“West Side Story” (2021) Review

West Side Story

West Side Story

 – for some strong violence, strong language, thematic content, suggestive material and brief smoking.
Director: Steven Spielberg
Starring: Ansel Elgort, Rachel Zegler, Ariana DeBose, Rita Moreno, David Alvarez
Running Time: 2 hours, 37 minutes
Theatrical Release Date: December 10, 2021
Digital Release Date: March 2, 2022

Plot Summary

An adaptation of the 1957 musical, West Side Story explores forbidden love and the rivalry between the Jets and the Sharks, two teenage street gangs of different ethnic backgrounds. (from IMDB)

Film Review

The latest Hollywood fan favorite to get the remake treatment is the popular musical, West Side Story. With Steven Spielberg – surprisingly – behind the lens on this one (apparently a career-long dream of his to do), you can definitely expect it to be given a pretty professional upgrade. However, if you hate musicals, even having Spielberg at the helm probably won’t be enough to change your mind about them.

West Side Story
I’m fickle when it comes to musicals. I’ve enjoyed movies like La La LandHail CaesarMy Fair LadyDown with Love and Mary Poppins Returns, but I haven’t been much of a fan for more dramatic offerings, like Les Miserables or… this new version of West Side Story. I’ve never seen the original film, or any stage version of this famous play, so really, Spielberg’s remake is my first direct experience with the story (aside from pop culture references). Of course, I did hear some controversy over the cast and some plot elements, but I decided to try to give it a fair shake. After all, it’s a story set in a bygone era of the mid 1900’s, and I am a pretty big fan of movies from this age.

Unfortunately, while West Side Story is set on the streets in the 1950’s, it is about as 2020’s as you can expect. And while it’s a film from 20th Century Studios (AKA formerly 20th Century FOX), it’s now officially a Disney-owned production, and those Disney social politics do eek their way into the production. Whether or not it’s all Spielberg’s choices or some studio tinkering, I don’t know, but the end result is undoubtedly trying to appeal to today’s wacky social trends.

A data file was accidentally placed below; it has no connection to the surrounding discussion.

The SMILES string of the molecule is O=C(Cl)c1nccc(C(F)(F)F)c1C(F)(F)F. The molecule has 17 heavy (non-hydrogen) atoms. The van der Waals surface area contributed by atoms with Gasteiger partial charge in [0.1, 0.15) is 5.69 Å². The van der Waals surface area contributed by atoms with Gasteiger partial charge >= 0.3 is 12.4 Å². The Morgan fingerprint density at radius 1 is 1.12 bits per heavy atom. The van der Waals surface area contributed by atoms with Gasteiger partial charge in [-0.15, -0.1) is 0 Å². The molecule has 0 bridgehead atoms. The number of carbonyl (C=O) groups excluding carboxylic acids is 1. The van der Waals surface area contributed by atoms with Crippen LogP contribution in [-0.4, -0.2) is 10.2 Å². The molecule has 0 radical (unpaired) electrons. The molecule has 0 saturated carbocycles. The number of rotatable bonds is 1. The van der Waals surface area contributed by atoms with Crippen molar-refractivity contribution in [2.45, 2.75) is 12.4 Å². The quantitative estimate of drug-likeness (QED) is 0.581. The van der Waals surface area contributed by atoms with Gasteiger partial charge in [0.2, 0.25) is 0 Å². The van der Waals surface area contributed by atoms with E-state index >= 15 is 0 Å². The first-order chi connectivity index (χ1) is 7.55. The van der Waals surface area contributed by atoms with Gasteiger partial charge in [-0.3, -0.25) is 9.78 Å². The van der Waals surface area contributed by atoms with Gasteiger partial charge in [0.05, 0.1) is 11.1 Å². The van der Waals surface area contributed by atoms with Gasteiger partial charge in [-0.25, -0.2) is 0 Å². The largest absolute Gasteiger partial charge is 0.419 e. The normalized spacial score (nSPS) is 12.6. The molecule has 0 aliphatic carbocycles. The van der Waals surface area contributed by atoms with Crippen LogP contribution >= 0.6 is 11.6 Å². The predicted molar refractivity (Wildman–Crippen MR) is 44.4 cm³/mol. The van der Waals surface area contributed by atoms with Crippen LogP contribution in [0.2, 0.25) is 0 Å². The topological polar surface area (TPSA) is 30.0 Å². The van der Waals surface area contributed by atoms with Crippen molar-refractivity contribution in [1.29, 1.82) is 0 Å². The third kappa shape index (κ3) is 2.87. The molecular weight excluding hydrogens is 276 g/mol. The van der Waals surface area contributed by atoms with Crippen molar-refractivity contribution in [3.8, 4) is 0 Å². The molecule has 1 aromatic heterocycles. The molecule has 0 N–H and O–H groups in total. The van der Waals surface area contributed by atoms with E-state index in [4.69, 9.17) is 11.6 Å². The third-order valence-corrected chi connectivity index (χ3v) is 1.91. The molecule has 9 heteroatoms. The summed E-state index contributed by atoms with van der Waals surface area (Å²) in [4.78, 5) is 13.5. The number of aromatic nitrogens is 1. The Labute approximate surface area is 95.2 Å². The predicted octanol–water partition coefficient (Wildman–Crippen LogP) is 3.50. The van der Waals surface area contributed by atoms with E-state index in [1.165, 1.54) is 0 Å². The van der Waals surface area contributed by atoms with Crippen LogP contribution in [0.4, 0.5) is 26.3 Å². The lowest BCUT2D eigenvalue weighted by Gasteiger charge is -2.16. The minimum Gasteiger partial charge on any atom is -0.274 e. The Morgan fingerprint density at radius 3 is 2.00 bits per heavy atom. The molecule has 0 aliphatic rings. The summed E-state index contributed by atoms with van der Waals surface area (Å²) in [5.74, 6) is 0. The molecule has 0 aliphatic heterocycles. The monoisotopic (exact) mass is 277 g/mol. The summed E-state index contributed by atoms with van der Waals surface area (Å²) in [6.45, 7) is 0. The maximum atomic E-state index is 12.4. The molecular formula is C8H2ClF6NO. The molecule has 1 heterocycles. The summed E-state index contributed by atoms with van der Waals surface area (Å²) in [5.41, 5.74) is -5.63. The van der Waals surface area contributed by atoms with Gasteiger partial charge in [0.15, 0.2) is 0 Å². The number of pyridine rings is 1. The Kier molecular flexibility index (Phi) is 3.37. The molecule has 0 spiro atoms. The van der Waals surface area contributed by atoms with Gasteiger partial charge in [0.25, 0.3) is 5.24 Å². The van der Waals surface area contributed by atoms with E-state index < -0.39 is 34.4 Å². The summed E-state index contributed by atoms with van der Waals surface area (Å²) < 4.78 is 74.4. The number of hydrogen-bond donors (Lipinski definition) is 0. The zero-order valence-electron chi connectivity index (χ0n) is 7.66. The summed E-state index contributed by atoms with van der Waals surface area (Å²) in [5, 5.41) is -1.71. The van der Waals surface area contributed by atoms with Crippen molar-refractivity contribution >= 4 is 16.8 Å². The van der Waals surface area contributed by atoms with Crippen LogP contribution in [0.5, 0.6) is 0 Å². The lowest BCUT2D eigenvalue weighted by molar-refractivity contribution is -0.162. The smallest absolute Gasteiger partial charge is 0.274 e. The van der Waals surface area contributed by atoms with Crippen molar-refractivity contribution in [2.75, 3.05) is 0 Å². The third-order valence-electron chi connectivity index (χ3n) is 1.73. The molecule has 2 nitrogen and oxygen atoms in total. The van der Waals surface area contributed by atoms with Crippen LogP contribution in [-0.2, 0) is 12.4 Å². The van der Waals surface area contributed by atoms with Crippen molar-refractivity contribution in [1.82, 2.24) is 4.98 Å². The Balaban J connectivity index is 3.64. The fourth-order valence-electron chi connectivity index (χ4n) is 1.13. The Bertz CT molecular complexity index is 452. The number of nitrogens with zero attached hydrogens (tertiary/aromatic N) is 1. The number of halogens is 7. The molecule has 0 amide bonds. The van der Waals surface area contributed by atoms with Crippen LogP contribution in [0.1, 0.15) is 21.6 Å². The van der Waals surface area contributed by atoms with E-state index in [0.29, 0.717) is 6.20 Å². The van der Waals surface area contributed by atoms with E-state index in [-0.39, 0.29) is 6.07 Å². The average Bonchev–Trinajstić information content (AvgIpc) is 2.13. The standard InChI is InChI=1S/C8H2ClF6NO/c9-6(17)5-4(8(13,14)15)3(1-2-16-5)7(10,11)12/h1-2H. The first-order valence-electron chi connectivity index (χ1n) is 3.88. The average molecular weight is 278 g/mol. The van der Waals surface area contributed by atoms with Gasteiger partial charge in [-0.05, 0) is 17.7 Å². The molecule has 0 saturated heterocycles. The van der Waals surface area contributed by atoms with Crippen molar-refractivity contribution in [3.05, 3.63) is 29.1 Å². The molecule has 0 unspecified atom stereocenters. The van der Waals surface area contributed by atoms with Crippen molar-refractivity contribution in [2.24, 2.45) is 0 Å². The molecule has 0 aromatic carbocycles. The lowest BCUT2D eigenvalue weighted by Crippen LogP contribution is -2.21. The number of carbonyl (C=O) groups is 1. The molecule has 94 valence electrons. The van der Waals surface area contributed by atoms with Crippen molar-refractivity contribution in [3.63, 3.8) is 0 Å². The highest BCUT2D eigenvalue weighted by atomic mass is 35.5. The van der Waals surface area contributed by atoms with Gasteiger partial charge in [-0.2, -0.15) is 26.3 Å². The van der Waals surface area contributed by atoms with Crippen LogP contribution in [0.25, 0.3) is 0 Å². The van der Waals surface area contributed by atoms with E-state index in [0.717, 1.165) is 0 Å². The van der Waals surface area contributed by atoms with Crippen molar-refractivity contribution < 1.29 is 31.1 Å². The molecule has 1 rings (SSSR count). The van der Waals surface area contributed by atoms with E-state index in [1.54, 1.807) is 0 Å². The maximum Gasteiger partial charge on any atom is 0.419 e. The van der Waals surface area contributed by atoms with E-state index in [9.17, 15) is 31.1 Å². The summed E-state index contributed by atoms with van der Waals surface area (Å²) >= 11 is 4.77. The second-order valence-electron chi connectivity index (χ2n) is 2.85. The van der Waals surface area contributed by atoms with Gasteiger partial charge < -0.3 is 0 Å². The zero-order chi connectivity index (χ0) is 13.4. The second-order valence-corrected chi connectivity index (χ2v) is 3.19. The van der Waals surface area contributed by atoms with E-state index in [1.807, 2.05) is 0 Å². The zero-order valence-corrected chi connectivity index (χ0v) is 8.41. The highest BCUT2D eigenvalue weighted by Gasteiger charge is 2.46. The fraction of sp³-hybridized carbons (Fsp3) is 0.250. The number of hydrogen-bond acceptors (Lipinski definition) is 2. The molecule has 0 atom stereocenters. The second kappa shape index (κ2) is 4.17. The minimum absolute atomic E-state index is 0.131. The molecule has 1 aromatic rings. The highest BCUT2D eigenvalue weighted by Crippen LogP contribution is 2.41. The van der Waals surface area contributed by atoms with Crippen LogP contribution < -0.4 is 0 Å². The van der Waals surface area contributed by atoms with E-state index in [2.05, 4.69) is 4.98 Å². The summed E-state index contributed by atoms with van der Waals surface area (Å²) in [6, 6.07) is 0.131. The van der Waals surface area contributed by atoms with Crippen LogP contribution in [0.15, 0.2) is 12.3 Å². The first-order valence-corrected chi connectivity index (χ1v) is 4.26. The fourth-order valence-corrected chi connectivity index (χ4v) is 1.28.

West Side Story
Before I get on my soap box for more on those topics, I’ll address the film as a whole. This story is so famous, you’re likely to recognize at least a song or two even if you’ve never seen a single rendition of West Side Story. I haven’t, and I still recognized at least 3 of the featured songs. The casting is mostly tight, with Ansel Elgort playing the lead of Tony, and Rachel Zegler as his forbidden love interest, Maria. There are a lot of Romeo & Juliet vibes here, but it’s less about warring families and more a commentary about cultural conflicts and warring street gangs (tomato / tomahto, I suppose). The street gang cast themselves are also pretty solid, with a lot of new, fresh faces leading the packs. Spielberg knows how to wrangle up some reliable talent and this movie is no exception. (I was honestly shocked to hear Ariana DeBose was nominated for an Oscar for her role as Anita, though. I thought she overdid her performance, in my opinion. But to each their own I guess. Maybe I just didn’t care much for her character.) David Newman delivers a stage-ready cinematic score that does feel a hair too melodramatic at times, but fits the old school setting of the story. The sets and cinematography are breathtaking; it’s amazing how genuinely this movie transports the viewer to the past. (Some of the 50’s imagery gave me Indiana Jones and the Kingdom of the Crystal Skull PTSD, but it was infrequent as this production is leaps and bounds above that previous Spielberg effort.) Rita Moreno, who played Anita in the original West Side Story movie, makes an extended cameo as Valentina, which is a nice way to tie the two productions together (even though this movie is said to be more so based on the original play than the movie.) Overall, the quality is here, no doubt, but like the musical genre itself, it’s a truly acquired taste.